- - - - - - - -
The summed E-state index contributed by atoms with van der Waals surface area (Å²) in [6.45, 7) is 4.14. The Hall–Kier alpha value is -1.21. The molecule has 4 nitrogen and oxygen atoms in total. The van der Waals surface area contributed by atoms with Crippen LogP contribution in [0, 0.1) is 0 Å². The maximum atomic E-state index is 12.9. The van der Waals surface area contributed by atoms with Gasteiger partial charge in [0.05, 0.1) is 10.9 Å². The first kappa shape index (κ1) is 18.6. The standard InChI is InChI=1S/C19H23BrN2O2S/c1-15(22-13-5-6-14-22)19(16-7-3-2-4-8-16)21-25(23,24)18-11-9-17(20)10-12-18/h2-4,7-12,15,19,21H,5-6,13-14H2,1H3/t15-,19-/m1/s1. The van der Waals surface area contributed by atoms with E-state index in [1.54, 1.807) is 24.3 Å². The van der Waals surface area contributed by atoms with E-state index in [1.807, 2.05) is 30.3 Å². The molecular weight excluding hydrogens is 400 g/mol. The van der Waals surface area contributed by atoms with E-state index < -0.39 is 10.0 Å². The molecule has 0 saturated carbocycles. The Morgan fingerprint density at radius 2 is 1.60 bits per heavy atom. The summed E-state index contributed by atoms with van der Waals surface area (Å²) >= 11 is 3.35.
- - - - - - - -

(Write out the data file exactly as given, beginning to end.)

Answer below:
The summed E-state index contributed by atoms with van der Waals surface area (Å²) in [6.45, 7) is 4.14. The Hall–Kier alpha value is -1.21. The molecule has 4 nitrogen and oxygen atoms in total. The van der Waals surface area contributed by atoms with Crippen LogP contribution in [0, 0.1) is 0 Å². The maximum atomic E-state index is 12.9. The van der Waals surface area contributed by atoms with Gasteiger partial charge in [0.05, 0.1) is 10.9 Å². The first kappa shape index (κ1) is 18.6. The standard InChI is InChI=1S/C19H23BrN2O2S/c1-15(22-13-5-6-14-22)19(16-7-3-2-4-8-16)21-25(23,24)18-11-9-17(20)10-12-18/h2-4,7-12,15,19,21H,5-6,13-14H2,1H3/t15-,19-/m1/s1. The van der Waals surface area contributed by atoms with E-state index in [1.54, 1.807) is 24.3 Å². The van der Waals surface area contributed by atoms with E-state index in [1.807, 2.05) is 30.3 Å². The molecular weight excluding hydrogens is 400 g/mol. The van der Waals surface area contributed by atoms with E-state index < -0.39 is 10.0 Å². The molecule has 0 saturated carbocycles. The Morgan fingerprint density at radius 2 is 1.60 bits per heavy atom. The summed E-state index contributed by atoms with van der Waals surface area (Å²) >= 11 is 3.35.